Iptables useful deny rules

Block Incoming Request From IP 1.2.3.4

The following command will drop any packet coming from the IP address 1.2.3.4:
/sbin/iptables -I INPUT -s {IP-HERE} -j DROP
/sbin/iptables -I INPUT -s 1.2.3.4 -j DROP

You can also specify an interface such as eth1 via which a packet was received:
/sbin/iptables -I INPUT -i {INTERFACE-NAME-HERE} -s {IP-HERE} -j DROP
/sbin/iptables -I INPUT -i eth1 -s 1.2.3.4 -j DROP

Please note that when the “!” argument is used before the interface name, the sense is inverted:
/sbin/iptables -I INPUT ! -i {INTERFACE-NAME-HERE} -s {IP-HERE} -j DROP
/sbin/iptables -I INPUT ! -i eth1 -s 1.2.3.4 -j DROP

If the interface name ends in a “+”, then any interface which begins with this name will match. If this option is omitted, any interface name will match:
/sbin/iptables -I INPUT -i {INTERFACE-NAME-HERE}+ -s {IP-HERE} -j DROP
/sbin/iptables -I INPUT -i br+ -s 1.2.3.4 -j DROP

You can replace -I INPUT (insert) with -A INPUT (append) rule as follows:
/sbin/iptables -A INPUT -s 1.2.3.4 -j DROP
/sbin/iptables -i eth1 -A INPUT -s 1.2.3.4 -j DROP

How Do I Block Subnet (xx.yy.zz.ww/ss)?
Use the following syntax to block 10.0.0.0/8 on eth1 public interface:
# /sbin/iptables -i eth1 -A INPUT -s 10.0.0.0/8 -j DROP

How Do I Block and Log Dropped IP Address Information?
You can turn on kernel logging of matching packets with LOG target as follows:
# /sbin/iptables -i eth1 -A INPUT -s 10.0.0.0/8 -j LOG –log-prefix “IP DROP SPOOF A:”

The next rule will actually drop the ip / subnet:
# /sbin/iptables -i eth1 -A INPUT -s 10.0.0.0/8 -j DROP

How Do I View Blocked IP Address?
Simply use the following command:
# /sbin/iptables -L -v

OR
# /sbin/iptables -L INPUT -v

OR
# /sbin/iptables -L INPUT -v -n

Sample outputs:

Chain INPUT (policy ACCEPT 3107K packets, 1847M bytes)
pkts bytes target prot opt in out source destination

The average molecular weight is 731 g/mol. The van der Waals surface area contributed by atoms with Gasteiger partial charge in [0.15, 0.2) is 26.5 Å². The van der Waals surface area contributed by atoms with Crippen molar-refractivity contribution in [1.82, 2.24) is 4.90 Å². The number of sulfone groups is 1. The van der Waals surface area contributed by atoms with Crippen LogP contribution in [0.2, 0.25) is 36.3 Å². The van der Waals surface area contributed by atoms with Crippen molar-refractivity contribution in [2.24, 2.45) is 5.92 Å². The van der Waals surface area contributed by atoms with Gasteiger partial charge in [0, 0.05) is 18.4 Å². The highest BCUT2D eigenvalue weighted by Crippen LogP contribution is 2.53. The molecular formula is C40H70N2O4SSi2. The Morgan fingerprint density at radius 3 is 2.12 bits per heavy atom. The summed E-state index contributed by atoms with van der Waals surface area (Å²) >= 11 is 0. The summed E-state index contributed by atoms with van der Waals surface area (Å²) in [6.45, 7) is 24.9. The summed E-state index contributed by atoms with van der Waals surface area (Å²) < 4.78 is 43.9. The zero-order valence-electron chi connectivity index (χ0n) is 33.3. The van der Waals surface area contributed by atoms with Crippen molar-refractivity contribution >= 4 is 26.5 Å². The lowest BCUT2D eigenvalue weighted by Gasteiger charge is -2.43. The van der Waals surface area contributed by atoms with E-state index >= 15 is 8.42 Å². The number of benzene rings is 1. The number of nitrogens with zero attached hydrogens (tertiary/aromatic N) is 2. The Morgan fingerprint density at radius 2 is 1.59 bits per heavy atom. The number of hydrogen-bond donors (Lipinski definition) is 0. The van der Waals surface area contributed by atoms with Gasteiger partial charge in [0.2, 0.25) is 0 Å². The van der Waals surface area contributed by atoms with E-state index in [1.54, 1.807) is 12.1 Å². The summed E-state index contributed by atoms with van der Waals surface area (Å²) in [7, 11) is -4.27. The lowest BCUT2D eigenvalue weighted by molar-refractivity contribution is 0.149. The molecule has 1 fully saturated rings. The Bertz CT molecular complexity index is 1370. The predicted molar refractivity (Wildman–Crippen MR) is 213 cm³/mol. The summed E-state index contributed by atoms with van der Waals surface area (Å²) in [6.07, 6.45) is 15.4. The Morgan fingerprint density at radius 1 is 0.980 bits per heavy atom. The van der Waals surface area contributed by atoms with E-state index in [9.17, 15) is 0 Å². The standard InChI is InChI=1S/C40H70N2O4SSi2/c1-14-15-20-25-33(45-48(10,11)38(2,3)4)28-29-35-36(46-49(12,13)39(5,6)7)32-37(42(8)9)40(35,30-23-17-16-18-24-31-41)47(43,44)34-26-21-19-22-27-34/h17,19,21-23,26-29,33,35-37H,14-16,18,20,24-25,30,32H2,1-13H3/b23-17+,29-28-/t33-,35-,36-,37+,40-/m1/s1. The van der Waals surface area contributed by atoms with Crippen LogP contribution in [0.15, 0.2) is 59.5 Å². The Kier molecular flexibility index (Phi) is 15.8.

0 0 DROP all — br+ any 1.2.3.4 anywhere
0 0 DROP all — !eth1 any 1.2.3.4 anywhere
0 0 DROP all — !eth1 any 1.2.3.4 anywhere
How Do I Search For Blocked IP Address?
Use the grep command as follows:
# /sbin/iptables -L INPUT -v -n | grep 1.2.3.4

How Do I Delete Blocked IP Address?
First, you need to display blocked IP address along with line number and other information, enter:
# iptables -L INPUT -n –line-numbers
# iptables -L INPUT -n –line-numbers | grep 1.2.3.4

Sample outputs:

num pkts bytes target prot opt in out source destination
1 0 0 DROP 0 — * * 116.199.128.1 0.0.0.0/0
2 0 0 DROP 0 — * * 116.199.128.10 0.0.0.0/0
3 0 0 DROP 0 — * * 123.199.2.255 0.0.0.0/0
To delete line number 3 (123.199.2.255), enter:
# iptables -D INPUT 3

Verify the same, enter:
# iptables -L INPUT -v -n

You can also use the following syntax:
# iptables -D INPUT -s 1.2.3.4 -j DROP

How Do I Save Blocked IP Address?

If you are using Redhat / RHEL / CentOS / Fedora Linux, type the following command:
# iptables -D INPUT -s 1.2.3.4 -j DROP
##########################
#////// command to save iptables ///////#
##########################
# /sbin/service iptables save
# less /etc/sysconfig/iptables
# grep ‘1.2.3.4’ /etc/sysconfig/iptables

For all other Linux distributions use the iptables-save command to dump the contents of an IP Table to a file:
# iptables-save > /root/myfirewall.conf

Please not that you need to run the ‘iptables-save’ or ‘service iptables save’ as soon as you add or delete the ip address.

A Note About Restoring Firewall
To restore your firewall use the iptables-restore command to restore IP Tables from a file called /root/myfirewall.conf, enter:
# iptables-restore < /root/myfirewall.conf

How Do I Block Large Number Of IP Address or Subnets?

You need to write a shell script as follows:

#!/bin/bash
_input=”/root/blocked.ip.db”
IPT=/sbin/iptables
$IPT -N droplist
egrep -v “^#|^$” x | while IFS= read -r ip
do
$IPT -A droplist -i eth1 -s $ip -j LOG –log-prefix “IP BlockList ”
$IPT -A droplist -i eth1 -s $ip -j DROP
done < “$_input”
# Drop it
$IPT -I INPUT -j droplist
$IPT -I OUTPUT -j droplist
$IPT -I FORWARD -j droplist